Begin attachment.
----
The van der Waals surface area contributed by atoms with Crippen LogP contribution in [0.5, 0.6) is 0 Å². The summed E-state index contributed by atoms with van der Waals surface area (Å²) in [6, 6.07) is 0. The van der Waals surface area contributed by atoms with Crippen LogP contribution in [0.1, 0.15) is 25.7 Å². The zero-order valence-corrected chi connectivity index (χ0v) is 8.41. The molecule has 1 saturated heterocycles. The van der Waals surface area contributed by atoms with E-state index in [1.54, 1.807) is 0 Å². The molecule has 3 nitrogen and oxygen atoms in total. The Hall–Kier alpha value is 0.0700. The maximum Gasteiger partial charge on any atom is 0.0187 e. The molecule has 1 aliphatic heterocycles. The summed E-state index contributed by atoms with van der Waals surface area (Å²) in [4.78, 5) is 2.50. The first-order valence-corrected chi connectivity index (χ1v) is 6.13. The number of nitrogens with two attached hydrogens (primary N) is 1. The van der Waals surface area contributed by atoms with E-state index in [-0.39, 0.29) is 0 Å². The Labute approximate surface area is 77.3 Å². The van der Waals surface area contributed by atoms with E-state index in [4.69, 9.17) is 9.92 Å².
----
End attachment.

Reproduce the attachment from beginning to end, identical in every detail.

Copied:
The van der Waals surface area contributed by atoms with Crippen LogP contribution in [0.5, 0.6) is 0 Å². The summed E-state index contributed by atoms with van der Waals surface area (Å²) in [6, 6.07) is 0. The van der Waals surface area contributed by atoms with Crippen LogP contribution in [0.1, 0.15) is 25.7 Å². The zero-order valence-corrected chi connectivity index (χ0v) is 8.41. The molecule has 1 saturated heterocycles. The van der Waals surface area contributed by atoms with E-state index in [1.54, 1.807) is 0 Å². The molecule has 3 nitrogen and oxygen atoms in total. The Hall–Kier alpha value is 0.0700. The maximum Gasteiger partial charge on any atom is 0.0187 e. The molecule has 1 aliphatic heterocycles. The summed E-state index contributed by atoms with van der Waals surface area (Å²) in [4.78, 5) is 2.50. The first-order valence-corrected chi connectivity index (χ1v) is 6.13. The number of nitrogens with two attached hydrogens (primary N) is 1. The van der Waals surface area contributed by atoms with E-state index in [-0.39, 0.29) is 0 Å². The Labute approximate surface area is 77.3 Å². The van der Waals surface area contributed by atoms with E-state index in [4.69, 9.17) is 9.92 Å².